"It is easier to resist at the beginning than at the end." ~ Leonardo Da Vinci
Cats may have nine lives, but elephants (or at least white elephants) appear to be immortal.
After the space shuttle Columbia disintegrated in the upper atmosphere earlier this year, the news was full of tidbits about how the national space program would emerge from this tragedy. Our glorious President Bush released a speech on that same day assuring us that 'The cause in which they died will continue. Mankind is led into the darkness beyond our world by the inspiration of discovery and the longing to understand. Our journey into space will go on.'
But at what cost and towards what ends? That was a nice speech, for certain, but it does not seem to have sprouted from any rational examination of the situation at hand. There is a point where perseverance is no longer a virtue, a point when it just becomes foolish. NASA is an unaccountable and out of control agency of highly dubious value with a long history of wasteful and careless projects; it is the quintessence of all that is wrong with government programs. Despite this fact, NASA (and the space shuttle program in particular) just won't die. Recently the media has been informing us that the shuttle program will be restarted in 2004. Forgive me if I don't cheer.
Many federal expenditures seem to be misguided projects originating from good intentions, but NASA is certainly not among them. NASA had its origins in an Army project begun shortly after WWII. Former Nazi scientists were imported to the United States to complete development of the high-powered rockets necessary to achieve space flight (and possibly global military domination). What was begun on the backs of slave labor in Germany was to be carried to fruition in the United States . NASA was officially born on October 1st, 1958 as a spin-off of this Army research.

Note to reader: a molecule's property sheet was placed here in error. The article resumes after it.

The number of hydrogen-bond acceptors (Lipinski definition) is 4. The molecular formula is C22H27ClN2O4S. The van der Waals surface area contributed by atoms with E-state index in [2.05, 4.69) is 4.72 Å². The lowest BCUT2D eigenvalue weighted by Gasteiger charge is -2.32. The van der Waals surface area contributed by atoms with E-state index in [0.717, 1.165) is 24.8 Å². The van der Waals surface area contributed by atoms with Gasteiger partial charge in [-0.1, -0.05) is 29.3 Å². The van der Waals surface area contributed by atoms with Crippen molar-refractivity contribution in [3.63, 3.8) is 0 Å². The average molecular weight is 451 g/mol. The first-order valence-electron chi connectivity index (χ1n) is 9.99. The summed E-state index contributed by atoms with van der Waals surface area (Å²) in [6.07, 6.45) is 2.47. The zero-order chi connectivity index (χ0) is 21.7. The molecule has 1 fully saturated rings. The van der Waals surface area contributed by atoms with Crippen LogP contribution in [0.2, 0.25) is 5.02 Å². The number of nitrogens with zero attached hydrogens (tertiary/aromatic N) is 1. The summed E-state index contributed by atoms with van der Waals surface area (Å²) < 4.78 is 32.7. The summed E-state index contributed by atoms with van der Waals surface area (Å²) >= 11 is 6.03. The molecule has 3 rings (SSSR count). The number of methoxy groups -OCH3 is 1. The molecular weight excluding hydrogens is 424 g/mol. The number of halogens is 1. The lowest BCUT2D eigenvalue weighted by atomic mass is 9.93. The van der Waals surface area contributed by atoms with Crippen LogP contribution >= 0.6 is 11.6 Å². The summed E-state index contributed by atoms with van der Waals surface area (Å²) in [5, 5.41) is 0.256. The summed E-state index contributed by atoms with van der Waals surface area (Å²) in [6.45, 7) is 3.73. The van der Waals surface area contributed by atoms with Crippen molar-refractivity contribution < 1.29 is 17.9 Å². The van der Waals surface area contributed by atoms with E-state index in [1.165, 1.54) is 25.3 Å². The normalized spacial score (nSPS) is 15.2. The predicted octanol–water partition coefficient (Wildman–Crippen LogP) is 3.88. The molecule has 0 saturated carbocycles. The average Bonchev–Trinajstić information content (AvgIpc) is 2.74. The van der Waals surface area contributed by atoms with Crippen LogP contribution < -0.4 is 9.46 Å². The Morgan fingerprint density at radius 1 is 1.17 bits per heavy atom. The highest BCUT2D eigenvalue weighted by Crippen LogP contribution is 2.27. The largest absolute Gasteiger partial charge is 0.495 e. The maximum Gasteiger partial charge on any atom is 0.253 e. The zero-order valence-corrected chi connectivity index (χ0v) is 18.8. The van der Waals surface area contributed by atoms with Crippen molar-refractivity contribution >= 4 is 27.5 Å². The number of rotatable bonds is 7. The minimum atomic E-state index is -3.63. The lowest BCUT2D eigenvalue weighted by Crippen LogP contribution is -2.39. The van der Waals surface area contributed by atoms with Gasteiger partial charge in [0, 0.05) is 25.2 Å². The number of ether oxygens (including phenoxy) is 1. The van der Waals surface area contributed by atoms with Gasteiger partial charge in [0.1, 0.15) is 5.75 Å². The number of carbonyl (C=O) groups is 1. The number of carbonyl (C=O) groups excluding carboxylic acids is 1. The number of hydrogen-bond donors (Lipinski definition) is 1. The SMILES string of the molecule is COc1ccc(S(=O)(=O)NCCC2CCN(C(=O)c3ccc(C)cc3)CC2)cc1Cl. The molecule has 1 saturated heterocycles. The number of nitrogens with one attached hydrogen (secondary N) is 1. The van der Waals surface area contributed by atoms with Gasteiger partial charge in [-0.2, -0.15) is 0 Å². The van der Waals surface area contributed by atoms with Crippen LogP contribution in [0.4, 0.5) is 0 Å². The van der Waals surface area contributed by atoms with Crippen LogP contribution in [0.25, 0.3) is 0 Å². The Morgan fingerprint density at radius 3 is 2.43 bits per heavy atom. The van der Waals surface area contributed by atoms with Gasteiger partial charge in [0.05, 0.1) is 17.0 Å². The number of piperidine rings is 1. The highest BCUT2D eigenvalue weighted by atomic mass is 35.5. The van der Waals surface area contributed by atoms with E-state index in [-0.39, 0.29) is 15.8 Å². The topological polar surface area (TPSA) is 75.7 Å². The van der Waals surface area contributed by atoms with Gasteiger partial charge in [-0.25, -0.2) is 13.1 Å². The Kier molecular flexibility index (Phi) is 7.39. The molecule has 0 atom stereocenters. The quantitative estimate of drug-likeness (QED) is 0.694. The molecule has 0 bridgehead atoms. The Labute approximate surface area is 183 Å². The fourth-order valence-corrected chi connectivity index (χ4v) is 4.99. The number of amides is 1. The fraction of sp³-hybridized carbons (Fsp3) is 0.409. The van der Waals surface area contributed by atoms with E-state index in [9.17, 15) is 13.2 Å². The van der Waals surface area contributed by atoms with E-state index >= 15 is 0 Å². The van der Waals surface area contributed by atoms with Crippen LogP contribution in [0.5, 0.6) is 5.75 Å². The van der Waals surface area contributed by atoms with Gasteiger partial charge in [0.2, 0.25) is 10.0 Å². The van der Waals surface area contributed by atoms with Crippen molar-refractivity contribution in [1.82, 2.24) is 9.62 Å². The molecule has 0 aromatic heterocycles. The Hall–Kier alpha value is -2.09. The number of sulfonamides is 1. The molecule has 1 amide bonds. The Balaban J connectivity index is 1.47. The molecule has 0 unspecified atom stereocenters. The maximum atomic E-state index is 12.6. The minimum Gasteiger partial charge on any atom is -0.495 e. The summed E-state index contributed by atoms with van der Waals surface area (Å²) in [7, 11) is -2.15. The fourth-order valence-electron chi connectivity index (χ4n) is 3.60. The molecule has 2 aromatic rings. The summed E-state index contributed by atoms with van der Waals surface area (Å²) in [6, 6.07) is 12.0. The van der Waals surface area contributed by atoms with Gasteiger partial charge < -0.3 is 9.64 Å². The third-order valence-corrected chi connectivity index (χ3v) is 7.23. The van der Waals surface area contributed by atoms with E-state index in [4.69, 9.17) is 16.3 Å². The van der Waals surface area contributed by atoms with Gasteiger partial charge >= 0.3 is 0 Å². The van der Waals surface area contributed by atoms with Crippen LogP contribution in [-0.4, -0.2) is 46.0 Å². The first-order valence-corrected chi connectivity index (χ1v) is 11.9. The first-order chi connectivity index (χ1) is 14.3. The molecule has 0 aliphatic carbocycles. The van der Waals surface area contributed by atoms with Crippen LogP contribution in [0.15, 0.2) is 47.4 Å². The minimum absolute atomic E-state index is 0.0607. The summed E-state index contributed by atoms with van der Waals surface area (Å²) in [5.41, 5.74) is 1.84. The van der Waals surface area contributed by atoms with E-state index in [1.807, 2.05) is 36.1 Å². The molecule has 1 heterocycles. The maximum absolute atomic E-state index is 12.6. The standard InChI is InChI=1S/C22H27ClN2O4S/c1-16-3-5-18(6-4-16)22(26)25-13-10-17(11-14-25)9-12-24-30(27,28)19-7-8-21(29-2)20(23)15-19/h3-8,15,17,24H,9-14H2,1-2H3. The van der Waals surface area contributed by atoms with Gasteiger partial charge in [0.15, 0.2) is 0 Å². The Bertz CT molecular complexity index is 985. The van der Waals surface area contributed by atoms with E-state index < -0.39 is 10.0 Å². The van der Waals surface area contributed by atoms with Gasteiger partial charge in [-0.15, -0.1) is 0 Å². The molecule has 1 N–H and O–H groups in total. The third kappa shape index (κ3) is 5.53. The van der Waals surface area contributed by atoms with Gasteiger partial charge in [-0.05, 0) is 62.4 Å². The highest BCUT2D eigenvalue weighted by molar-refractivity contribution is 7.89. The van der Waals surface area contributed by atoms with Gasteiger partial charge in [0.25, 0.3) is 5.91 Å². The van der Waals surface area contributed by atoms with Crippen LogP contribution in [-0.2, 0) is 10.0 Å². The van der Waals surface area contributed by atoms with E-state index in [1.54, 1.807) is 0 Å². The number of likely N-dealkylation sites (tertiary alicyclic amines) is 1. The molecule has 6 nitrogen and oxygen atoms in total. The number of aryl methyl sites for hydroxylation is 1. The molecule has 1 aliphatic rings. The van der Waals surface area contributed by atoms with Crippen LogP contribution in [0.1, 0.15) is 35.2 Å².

In its early years, NASA pretended to be a somewhat practical endeavor. Its work consisted mainly of sub-orbital aeronautics research (for military applications) as well the launch of a variety of satellites. But less than three years later, on May 25th 1961 , President Kennedy gave the famous speech that catapulted space research to the position of a national priority. In the "Urgent National Needs" speech, Kennedy announced that landing a man on the moon was imperative because 'No single space project in this period [would] be more impressive to mankind.' He also noted that no other space project would "be so difficult or expensive to accomplish." The Soviets had become our Joneses, and bragging rights were officially of the utmost importance. This speech heralded the birthing of a great white elephant.
On July 20th, 1969 Kennedy got his wish and Armstrong and Aldrin walked on the moon ' a feat of exploration as worthwhile as, say, if Columbus had landed on Antarctica . They left a flag, some footprints, and a plaque. They brought back 20.87 kilograms of rocks. The only real benefit that most Americans saw from this landing was a momentary surge in national pride. Unfortunately, that was the last and largest payoff from the space program that most Americans have ever seen.
Since then, NASA has been wasting money on a phenomenal scale. They purport to do important research, but the majority of it shows no hopes of benefiting those who foot the bill. They have dumped massive amounts of money into the international space station in efforts to answer such pressing questions as "How are biological systems affected by the absence of gravity?" This is information that will certainly be of great utility as soon as there is a mass exodus of Americans from Earth, or if Californians decide to recall the laws of physics. Additional research can include anything from taking pictures of far-off galaxies, to proving the general theory of relativity, or bringing children's science projects into orbit. Most research is, at best, rather esoteric, and at worst totally useless.